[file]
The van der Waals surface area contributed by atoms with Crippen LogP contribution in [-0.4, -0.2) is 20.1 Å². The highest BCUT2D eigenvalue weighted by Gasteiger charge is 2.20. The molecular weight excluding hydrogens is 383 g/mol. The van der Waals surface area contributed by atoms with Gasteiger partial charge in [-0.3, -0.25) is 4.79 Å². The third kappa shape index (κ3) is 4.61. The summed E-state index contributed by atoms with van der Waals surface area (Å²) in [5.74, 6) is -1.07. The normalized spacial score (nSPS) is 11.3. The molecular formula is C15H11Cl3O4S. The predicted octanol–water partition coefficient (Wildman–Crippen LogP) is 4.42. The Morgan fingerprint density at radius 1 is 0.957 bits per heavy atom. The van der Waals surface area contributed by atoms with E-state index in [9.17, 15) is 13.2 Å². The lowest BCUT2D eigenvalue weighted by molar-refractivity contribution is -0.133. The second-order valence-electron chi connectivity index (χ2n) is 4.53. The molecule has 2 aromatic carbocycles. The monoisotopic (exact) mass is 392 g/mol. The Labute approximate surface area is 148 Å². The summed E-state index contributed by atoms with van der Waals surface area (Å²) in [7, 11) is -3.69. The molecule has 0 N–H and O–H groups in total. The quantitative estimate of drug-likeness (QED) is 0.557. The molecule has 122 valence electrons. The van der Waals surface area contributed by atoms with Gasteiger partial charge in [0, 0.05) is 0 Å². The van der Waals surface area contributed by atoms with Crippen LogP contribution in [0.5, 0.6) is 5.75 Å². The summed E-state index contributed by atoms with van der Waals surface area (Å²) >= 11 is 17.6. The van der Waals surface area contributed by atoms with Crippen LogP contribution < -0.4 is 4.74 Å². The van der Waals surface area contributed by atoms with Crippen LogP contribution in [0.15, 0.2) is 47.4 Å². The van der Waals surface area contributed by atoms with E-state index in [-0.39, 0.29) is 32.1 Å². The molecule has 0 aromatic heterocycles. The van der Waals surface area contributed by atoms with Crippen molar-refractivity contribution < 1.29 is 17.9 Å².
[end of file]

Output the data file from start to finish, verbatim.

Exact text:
The van der Waals surface area contributed by atoms with Crippen LogP contribution in [-0.4, -0.2) is 20.1 Å². The highest BCUT2D eigenvalue weighted by Gasteiger charge is 2.20. The molecular weight excluding hydrogens is 383 g/mol. The van der Waals surface area contributed by atoms with Gasteiger partial charge in [-0.3, -0.25) is 4.79 Å². The third kappa shape index (κ3) is 4.61. The summed E-state index contributed by atoms with van der Waals surface area (Å²) in [5.74, 6) is -1.07. The normalized spacial score (nSPS) is 11.3. The molecular formula is C15H11Cl3O4S. The predicted octanol–water partition coefficient (Wildman–Crippen LogP) is 4.42. The Morgan fingerprint density at radius 1 is 0.957 bits per heavy atom. The van der Waals surface area contributed by atoms with E-state index in [9.17, 15) is 13.2 Å². The lowest BCUT2D eigenvalue weighted by molar-refractivity contribution is -0.133. The second-order valence-electron chi connectivity index (χ2n) is 4.53. The molecule has 2 aromatic carbocycles. The monoisotopic (exact) mass is 392 g/mol. The Labute approximate surface area is 148 Å². The summed E-state index contributed by atoms with van der Waals surface area (Å²) in [7, 11) is -3.69. The molecule has 0 N–H and O–H groups in total. The quantitative estimate of drug-likeness (QED) is 0.557. The molecule has 122 valence electrons. The van der Waals surface area contributed by atoms with Gasteiger partial charge in [0, 0.05) is 0 Å². The van der Waals surface area contributed by atoms with Crippen LogP contribution in [0.5, 0.6) is 5.75 Å². The summed E-state index contributed by atoms with van der Waals surface area (Å²) >= 11 is 17.6. The van der Waals surface area contributed by atoms with Crippen LogP contribution < -0.4 is 4.74 Å². The van der Waals surface area contributed by atoms with Crippen LogP contribution in [0.15, 0.2) is 47.4 Å². The van der Waals surface area contributed by atoms with E-state index in [-0.39, 0.29) is 32.1 Å². The molecule has 0 aromatic heterocycles. The van der Waals surface area contributed by atoms with Crippen molar-refractivity contribution < 1.29 is 17.9 Å².